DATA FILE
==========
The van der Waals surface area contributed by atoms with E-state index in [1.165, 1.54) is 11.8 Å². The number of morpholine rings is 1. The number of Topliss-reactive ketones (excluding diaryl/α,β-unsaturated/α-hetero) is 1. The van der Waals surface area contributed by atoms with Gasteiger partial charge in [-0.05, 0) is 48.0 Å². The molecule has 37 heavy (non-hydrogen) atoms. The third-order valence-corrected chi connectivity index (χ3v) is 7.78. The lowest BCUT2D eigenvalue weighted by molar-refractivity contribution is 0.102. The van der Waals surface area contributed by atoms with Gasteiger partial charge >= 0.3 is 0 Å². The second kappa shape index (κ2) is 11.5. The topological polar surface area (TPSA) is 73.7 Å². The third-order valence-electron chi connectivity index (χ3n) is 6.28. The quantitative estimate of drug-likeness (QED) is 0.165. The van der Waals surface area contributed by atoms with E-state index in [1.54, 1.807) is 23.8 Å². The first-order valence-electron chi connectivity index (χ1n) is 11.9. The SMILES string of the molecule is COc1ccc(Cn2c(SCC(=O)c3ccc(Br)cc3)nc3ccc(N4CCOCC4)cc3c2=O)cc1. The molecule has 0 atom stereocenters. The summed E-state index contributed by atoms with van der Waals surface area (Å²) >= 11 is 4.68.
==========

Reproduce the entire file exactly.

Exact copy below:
The van der Waals surface area contributed by atoms with E-state index in [1.165, 1.54) is 11.8 Å². The number of morpholine rings is 1. The number of Topliss-reactive ketones (excluding diaryl/α,β-unsaturated/α-hetero) is 1. The van der Waals surface area contributed by atoms with Gasteiger partial charge in [-0.05, 0) is 48.0 Å². The molecule has 37 heavy (non-hydrogen) atoms. The third-order valence-corrected chi connectivity index (χ3v) is 7.78. The lowest BCUT2D eigenvalue weighted by molar-refractivity contribution is 0.102. The van der Waals surface area contributed by atoms with Gasteiger partial charge >= 0.3 is 0 Å². The second kappa shape index (κ2) is 11.5. The topological polar surface area (TPSA) is 73.7 Å². The third-order valence-electron chi connectivity index (χ3n) is 6.28. The quantitative estimate of drug-likeness (QED) is 0.165. The van der Waals surface area contributed by atoms with E-state index in [1.54, 1.807) is 23.8 Å². The first-order valence-electron chi connectivity index (χ1n) is 11.9. The SMILES string of the molecule is COc1ccc(Cn2c(SCC(=O)c3ccc(Br)cc3)nc3ccc(N4CCOCC4)cc3c2=O)cc1. The molecule has 0 atom stereocenters. The summed E-state index contributed by atoms with van der Waals surface area (Å²) >= 11 is 4.68.